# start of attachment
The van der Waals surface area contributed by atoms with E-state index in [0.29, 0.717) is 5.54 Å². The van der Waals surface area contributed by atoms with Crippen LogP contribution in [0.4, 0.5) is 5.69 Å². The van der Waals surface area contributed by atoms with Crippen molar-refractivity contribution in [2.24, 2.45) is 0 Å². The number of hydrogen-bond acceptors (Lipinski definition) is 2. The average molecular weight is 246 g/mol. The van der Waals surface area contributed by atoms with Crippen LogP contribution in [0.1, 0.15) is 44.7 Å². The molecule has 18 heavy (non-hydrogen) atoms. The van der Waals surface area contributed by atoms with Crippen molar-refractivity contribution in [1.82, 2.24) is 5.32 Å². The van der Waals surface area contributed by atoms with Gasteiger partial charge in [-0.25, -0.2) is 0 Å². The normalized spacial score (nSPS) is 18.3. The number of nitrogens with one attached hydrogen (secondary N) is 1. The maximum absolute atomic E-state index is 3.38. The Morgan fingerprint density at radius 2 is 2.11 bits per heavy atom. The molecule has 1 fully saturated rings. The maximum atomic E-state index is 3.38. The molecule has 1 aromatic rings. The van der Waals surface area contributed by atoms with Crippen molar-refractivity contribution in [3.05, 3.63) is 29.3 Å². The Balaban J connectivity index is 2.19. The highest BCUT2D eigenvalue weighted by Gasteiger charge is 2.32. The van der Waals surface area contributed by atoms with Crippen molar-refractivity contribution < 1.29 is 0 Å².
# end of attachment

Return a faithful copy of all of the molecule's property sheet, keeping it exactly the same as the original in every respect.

The van der Waals surface area contributed by atoms with E-state index in [0.29, 0.717) is 5.54 Å². The van der Waals surface area contributed by atoms with Crippen LogP contribution in [0.4, 0.5) is 5.69 Å². The van der Waals surface area contributed by atoms with Crippen molar-refractivity contribution in [2.24, 2.45) is 0 Å². The number of hydrogen-bond acceptors (Lipinski definition) is 2. The average molecular weight is 246 g/mol. The van der Waals surface area contributed by atoms with Crippen LogP contribution in [0.1, 0.15) is 44.7 Å². The molecule has 18 heavy (non-hydrogen) atoms. The van der Waals surface area contributed by atoms with Crippen molar-refractivity contribution in [1.82, 2.24) is 5.32 Å². The van der Waals surface area contributed by atoms with Gasteiger partial charge in [-0.25, -0.2) is 0 Å². The normalized spacial score (nSPS) is 18.3. The number of nitrogens with one attached hydrogen (secondary N) is 1. The maximum absolute atomic E-state index is 3.38. The Morgan fingerprint density at radius 2 is 2.11 bits per heavy atom. The molecule has 1 fully saturated rings. The maximum atomic E-state index is 3.38. The molecule has 1 aromatic rings. The van der Waals surface area contributed by atoms with Crippen molar-refractivity contribution in [3.05, 3.63) is 29.3 Å². The Balaban J connectivity index is 2.19. The highest BCUT2D eigenvalue weighted by Gasteiger charge is 2.32. The van der Waals surface area contributed by atoms with Crippen molar-refractivity contribution < 1.29 is 0 Å².